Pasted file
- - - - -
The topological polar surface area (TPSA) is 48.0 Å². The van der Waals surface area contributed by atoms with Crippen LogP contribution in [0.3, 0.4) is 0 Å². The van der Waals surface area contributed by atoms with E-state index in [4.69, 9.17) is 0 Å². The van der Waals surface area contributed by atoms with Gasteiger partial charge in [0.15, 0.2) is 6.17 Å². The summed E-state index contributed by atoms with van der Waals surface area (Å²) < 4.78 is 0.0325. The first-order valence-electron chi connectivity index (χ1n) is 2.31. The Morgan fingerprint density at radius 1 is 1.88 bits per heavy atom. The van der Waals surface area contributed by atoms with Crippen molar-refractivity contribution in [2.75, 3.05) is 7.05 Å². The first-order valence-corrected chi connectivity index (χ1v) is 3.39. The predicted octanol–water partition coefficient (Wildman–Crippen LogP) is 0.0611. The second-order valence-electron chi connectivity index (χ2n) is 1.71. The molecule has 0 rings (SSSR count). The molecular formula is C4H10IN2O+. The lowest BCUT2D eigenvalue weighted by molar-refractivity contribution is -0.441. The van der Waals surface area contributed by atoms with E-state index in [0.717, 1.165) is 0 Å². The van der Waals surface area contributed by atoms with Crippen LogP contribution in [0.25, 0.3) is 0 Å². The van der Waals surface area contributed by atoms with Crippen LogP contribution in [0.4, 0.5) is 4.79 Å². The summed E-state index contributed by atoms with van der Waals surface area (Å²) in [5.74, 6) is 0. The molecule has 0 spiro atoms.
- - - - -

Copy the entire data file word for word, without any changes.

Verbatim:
The topological polar surface area (TPSA) is 48.0 Å². The van der Waals surface area contributed by atoms with Crippen LogP contribution in [0.3, 0.4) is 0 Å². The van der Waals surface area contributed by atoms with E-state index in [4.69, 9.17) is 0 Å². The van der Waals surface area contributed by atoms with Gasteiger partial charge in [0.15, 0.2) is 6.17 Å². The summed E-state index contributed by atoms with van der Waals surface area (Å²) < 4.78 is 0.0325. The first-order valence-electron chi connectivity index (χ1n) is 2.31. The Morgan fingerprint density at radius 1 is 1.88 bits per heavy atom. The van der Waals surface area contributed by atoms with Crippen molar-refractivity contribution in [2.75, 3.05) is 7.05 Å². The first-order valence-corrected chi connectivity index (χ1v) is 3.39. The predicted octanol–water partition coefficient (Wildman–Crippen LogP) is 0.0611. The second-order valence-electron chi connectivity index (χ2n) is 1.71. The molecule has 0 rings (SSSR count). The molecular formula is C4H10IN2O+. The lowest BCUT2D eigenvalue weighted by molar-refractivity contribution is -0.441. The van der Waals surface area contributed by atoms with E-state index in [0.717, 1.165) is 0 Å². The van der Waals surface area contributed by atoms with Crippen LogP contribution in [0.25, 0.3) is 0 Å². The van der Waals surface area contributed by atoms with Crippen LogP contribution in [0.4, 0.5) is 4.79 Å². The summed E-state index contributed by atoms with van der Waals surface area (Å²) in [5.74, 6) is 0. The molecule has 0 spiro atoms.